I spent this morning fielding quotes from moving companies, since my friends and relatives can't help me with U-Haul. I was pretty stressed, to say the least. A few came back with scary 4 figures, and then I settled on one with 3 figures that still gets good reviews from many New Yorkers including magazines.
I mean, the fact that I have very few things, mostly clothes, and only 1.5 items of furniture ought to more than make up for the mileage, and it has. Moving my bedroom 200+ miles will cost the same as moving a studio across town. It's ok.
On to the next installment! (After this, there will be one more.)
This is the 1903 Wright Flyer. Keep this in mind as you look at all the amazing flying machines that followed in its wake (well I couldn't say "footsteps" (and even "wake" is nautical) (and it never flew high enough to leave a trail) ...
...all the amazing flying machines that followed its 12 seconds of flight.
Amelia Earhart's Lockheed Vega, in which she broke two records in 1932:
1) First solo flight by a woman across the United States (Los Angeles, CA to Newark, NJ) and
2) First solo flight by a woman across the Atlantic Ocean (Newfoundland to Ireland)
Looks like I took a photo of the DC-3 after all
I cannot remember what cockpit I stepped into here because I was too busy gawking at the thing that was behind it. But it is fairly old, so after seeing the multi function displays of the Boeing 747, here you can see some of the gauges and switches the older generation of pilots had to fiddle with.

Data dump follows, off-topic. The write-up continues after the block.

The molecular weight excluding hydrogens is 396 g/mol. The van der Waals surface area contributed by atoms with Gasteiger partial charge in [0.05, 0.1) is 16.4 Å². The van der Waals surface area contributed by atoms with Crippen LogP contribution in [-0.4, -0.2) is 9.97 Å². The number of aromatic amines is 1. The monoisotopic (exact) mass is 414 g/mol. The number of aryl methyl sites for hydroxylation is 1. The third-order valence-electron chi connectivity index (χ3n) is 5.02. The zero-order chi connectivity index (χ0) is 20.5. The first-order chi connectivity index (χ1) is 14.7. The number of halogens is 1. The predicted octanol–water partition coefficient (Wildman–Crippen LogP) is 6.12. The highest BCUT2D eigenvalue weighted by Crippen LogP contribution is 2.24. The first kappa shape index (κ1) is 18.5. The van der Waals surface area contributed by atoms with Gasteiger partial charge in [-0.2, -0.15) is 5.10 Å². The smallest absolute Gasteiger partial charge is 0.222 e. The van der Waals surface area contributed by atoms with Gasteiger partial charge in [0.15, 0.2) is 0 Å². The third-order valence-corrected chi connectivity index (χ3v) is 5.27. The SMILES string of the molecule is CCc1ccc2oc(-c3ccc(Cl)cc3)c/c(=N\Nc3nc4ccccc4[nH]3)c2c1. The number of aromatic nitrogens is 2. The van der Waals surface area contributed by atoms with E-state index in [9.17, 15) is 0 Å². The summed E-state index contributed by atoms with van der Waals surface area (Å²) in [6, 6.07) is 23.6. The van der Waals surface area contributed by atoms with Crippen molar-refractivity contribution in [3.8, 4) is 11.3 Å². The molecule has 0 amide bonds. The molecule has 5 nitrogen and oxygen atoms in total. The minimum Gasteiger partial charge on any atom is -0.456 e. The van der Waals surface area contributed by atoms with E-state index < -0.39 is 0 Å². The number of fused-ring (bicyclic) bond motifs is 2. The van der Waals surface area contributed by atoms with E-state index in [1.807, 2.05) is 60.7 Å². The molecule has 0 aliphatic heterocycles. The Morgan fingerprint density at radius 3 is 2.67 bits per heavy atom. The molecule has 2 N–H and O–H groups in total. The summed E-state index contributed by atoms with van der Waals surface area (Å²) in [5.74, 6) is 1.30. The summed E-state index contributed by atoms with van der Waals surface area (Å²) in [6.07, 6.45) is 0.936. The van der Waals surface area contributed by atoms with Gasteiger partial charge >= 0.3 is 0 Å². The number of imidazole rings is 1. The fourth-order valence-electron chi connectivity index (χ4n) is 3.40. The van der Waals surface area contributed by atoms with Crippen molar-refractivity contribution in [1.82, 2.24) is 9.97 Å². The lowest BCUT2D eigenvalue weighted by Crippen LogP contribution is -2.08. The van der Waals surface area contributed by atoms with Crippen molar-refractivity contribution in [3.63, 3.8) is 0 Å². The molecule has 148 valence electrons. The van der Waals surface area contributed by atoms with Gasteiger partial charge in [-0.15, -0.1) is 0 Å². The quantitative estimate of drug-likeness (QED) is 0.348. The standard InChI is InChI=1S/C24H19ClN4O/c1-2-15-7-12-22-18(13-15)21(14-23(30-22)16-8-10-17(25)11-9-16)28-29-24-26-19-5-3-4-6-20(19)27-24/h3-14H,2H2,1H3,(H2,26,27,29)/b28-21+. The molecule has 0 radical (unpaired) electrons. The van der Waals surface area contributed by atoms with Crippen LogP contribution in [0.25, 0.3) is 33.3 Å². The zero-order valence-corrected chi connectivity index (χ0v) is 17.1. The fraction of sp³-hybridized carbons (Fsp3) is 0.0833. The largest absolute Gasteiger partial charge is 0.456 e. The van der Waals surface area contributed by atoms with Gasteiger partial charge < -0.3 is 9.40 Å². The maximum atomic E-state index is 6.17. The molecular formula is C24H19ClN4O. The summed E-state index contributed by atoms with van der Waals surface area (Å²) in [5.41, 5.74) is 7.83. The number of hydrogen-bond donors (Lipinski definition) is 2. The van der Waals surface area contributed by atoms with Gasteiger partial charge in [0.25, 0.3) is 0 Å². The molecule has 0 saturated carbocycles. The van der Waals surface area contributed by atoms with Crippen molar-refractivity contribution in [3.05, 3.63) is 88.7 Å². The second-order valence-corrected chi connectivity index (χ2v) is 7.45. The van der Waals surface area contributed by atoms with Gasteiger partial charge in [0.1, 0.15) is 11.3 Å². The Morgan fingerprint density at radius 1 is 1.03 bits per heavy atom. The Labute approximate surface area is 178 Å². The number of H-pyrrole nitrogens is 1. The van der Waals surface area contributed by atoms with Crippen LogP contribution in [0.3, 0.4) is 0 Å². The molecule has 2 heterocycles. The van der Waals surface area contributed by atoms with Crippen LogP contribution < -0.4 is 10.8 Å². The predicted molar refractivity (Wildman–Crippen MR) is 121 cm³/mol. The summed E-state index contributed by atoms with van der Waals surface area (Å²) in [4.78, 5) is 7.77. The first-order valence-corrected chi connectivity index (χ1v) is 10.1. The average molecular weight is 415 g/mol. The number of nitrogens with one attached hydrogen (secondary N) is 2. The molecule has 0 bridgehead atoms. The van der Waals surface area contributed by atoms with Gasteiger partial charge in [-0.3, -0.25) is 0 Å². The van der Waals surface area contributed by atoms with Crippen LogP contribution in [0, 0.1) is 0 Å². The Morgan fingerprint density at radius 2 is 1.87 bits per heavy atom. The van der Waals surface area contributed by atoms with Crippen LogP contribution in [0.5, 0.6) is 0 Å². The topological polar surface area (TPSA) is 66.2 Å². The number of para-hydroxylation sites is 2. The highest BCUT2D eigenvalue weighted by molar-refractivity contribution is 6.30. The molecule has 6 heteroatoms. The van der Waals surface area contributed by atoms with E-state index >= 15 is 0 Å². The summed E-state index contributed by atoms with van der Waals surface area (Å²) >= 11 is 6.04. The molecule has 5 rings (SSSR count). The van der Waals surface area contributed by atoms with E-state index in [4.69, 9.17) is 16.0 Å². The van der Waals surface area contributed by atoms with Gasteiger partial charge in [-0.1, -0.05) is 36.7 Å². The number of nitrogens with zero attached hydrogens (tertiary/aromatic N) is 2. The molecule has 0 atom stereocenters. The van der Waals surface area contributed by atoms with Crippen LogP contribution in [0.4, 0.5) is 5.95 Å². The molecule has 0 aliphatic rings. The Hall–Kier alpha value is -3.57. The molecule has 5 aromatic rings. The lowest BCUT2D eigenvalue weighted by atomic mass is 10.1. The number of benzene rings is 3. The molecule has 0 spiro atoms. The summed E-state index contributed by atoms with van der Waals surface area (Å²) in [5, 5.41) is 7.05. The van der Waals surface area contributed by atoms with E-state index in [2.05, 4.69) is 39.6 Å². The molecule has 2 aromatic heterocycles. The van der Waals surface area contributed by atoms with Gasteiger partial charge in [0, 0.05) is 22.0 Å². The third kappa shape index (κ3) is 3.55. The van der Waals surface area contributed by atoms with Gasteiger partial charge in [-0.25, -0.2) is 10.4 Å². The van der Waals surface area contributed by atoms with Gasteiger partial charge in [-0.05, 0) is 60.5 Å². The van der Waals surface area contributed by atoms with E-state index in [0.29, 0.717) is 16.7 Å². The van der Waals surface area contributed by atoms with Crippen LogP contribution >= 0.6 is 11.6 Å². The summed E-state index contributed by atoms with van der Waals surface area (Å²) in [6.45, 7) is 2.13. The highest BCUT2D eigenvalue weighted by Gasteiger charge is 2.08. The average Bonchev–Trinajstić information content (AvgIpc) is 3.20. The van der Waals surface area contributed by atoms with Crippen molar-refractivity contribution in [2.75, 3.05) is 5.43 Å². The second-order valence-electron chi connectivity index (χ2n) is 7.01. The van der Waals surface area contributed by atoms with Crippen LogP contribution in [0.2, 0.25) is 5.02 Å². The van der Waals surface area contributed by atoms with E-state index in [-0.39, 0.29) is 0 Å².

The custom-built Bell LongRanger II Spirit of Texas flown without incident around the world in 1982 - over 26 countries in 29 days - by H Ross Perot, Jr and J. Coburn. (H Ross Perot being the son of Dallas-based EDS founder and former 1992 (?) presidential candidate Ross Perot.)
Milestones of Flight
Top: The Bell X-1 in which Air Force Capt. Charles "Chuck" Yeager flew faster than the speed of sound in 1947 (Mach 1.06 / 700mph / 1,127 mph).
Bottom: The SpaceShipOne, which arced above the atmosphere and glided back to earth in a 24-minute flight.
This is the 7th Lockheed F-104 Starfighter ever built. It was used by NASA for about 20 years from the 1950s, as a chase and test plane. The Starfighter was known as the "missile with a man in it" and was the first US jet fighter to fly at Mach 2, twice the speed of sound.
A model of Pioneer 10, which was the first spacecraft to fly by Jupiter in 1973 about a year after its launch, and later became the first man-made object to reach Pluto. Its mission ended in 1997. The last weak signal from Pioneer 10 was received in 2003. Subsequent attempts to contact the craft have been unsuccessful, but it is the first earth object to leave our Solar System. It is heading for the constellation Taurus, and will reach the star Aldebaran in approximately 2 million years (!)
The North American X-15 (don't you love that sweep?) was a rocket powered research jet commissioned in 1959 to take atmospheric flight one step closer to space flight. It reached Mach 4-6 (between 4 and 6 times the speed of sound) and operated at altitudes over 100,000 feet (30,500 m)
We're getting closer to space, the last frontier, and our last installment of the series.